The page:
GetGo to open contested beer cave in Elizabeth
Giant Eagle Inc. says it will open on Monday its first GetGo convenience store in Pennsylvania to offer beer, a move distributors say is illegal under state law and could be challenged in court.
The store, at 1000 Hayden Boulevard in Elizabeth, Forward Township, will offer more than 100 domestic, craft and imported beers in a walk-in beer cave that will be open seven days a week.
While the store is a first for Giant Eagle, the Sheetz convenience chain sells beer at one store in Altoona, and there may be independent gas stations licensed to sell beer in what may be considered convenience stores.
Traditional beer distributors are threatened by such moves from Sheetz, GetGo and others, and Mark Tanczos, president of the Malt Beverage Distributors Association, said his trade group could challenge Giant Eagle's action. He said the association has a case pending in the state Supreme Court to block plans by Altoona-based Sheetz from selling beer at a second location — in Shippensburg. A Sheetz spokesman could not be reached.
“We've contested that on the basis that someone selling liquid fuel is prohibited under state law from selling beer from the same location,” Tanczos said. “Somebody like Sheetz or GetGo would have to return their license.”
Charles Caputo, an attorney for the association who is handling that case, could not be reached.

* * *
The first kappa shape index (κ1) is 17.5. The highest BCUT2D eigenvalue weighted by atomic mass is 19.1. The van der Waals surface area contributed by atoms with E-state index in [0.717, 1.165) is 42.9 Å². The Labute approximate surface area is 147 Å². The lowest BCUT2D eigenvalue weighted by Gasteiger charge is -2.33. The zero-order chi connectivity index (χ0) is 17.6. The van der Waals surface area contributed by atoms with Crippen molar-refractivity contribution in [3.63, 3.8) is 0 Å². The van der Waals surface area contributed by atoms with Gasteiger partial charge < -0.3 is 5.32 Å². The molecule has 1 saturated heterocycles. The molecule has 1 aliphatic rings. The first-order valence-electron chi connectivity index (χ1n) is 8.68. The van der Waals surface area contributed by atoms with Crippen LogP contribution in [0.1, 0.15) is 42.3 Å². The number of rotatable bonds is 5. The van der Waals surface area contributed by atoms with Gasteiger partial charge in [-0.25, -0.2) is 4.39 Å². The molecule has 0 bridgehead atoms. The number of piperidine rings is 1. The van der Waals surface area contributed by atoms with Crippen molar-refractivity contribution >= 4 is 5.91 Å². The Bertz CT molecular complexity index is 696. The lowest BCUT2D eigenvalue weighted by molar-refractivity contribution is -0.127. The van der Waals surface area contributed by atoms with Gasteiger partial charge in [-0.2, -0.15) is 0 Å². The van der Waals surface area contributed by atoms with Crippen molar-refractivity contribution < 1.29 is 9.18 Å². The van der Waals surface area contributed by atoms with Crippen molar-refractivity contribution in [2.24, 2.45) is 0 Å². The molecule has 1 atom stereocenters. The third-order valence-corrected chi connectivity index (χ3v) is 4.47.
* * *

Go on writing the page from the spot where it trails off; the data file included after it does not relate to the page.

Giant Eagle said 38 of its supermarkets in Pennsylvania are licensed to sell beer. Those stores have restaurant areas required by law where customers can purchase and take home up to two six packs of beer, or enjoy two beers with an in-store meal.
O'Hara-based Giant Eagle, the 33rd largest privately held company nationwide with $9.9 billion in sales, operates 227 supermarkets and 190 GetGo gas stations and convenience stores in western Pennsylvania, Ohio, West Virginia and Maryland.
“Customers in other areas where we have GetGo stores have long appreciated the additional convenience of being able to purchase beer,” said Giant Eagle spokesman Daniel Donovan. “While we have an interest in introducing beer at future Pennsylvania GetGo locations, there are currently no confirmed plans to do so.” It has 91 GetGos in the state.
The state has issued about 200 licenses that allow grocery stores, mini marts or gas stations to sell beer, said Stacy Kriedeman, spokeswoman for the Pennsylvania Liquor Control Board. How many are convenience stores connected to gas stations wasn't available.
Sheetz won the right to sell beer in Altoona after overcoming legal hurdles over five years. That location was built to comply with state law, which requires the beer to be sold in an area that is separated from the rest of the store.
“I would love to put beer in every store,” Chairman Stan Sheetz has said. The company operates 460 stores in six states.
The new GetGo will offer meal options at a 36-seat indoor cafe and a 15-seat outdoor cafe. The GetGo was built on a Forward Township site where Payday's Super Market and a Giant Eagle supermarket once operated. Hayden Boulevard is also known as Route 51.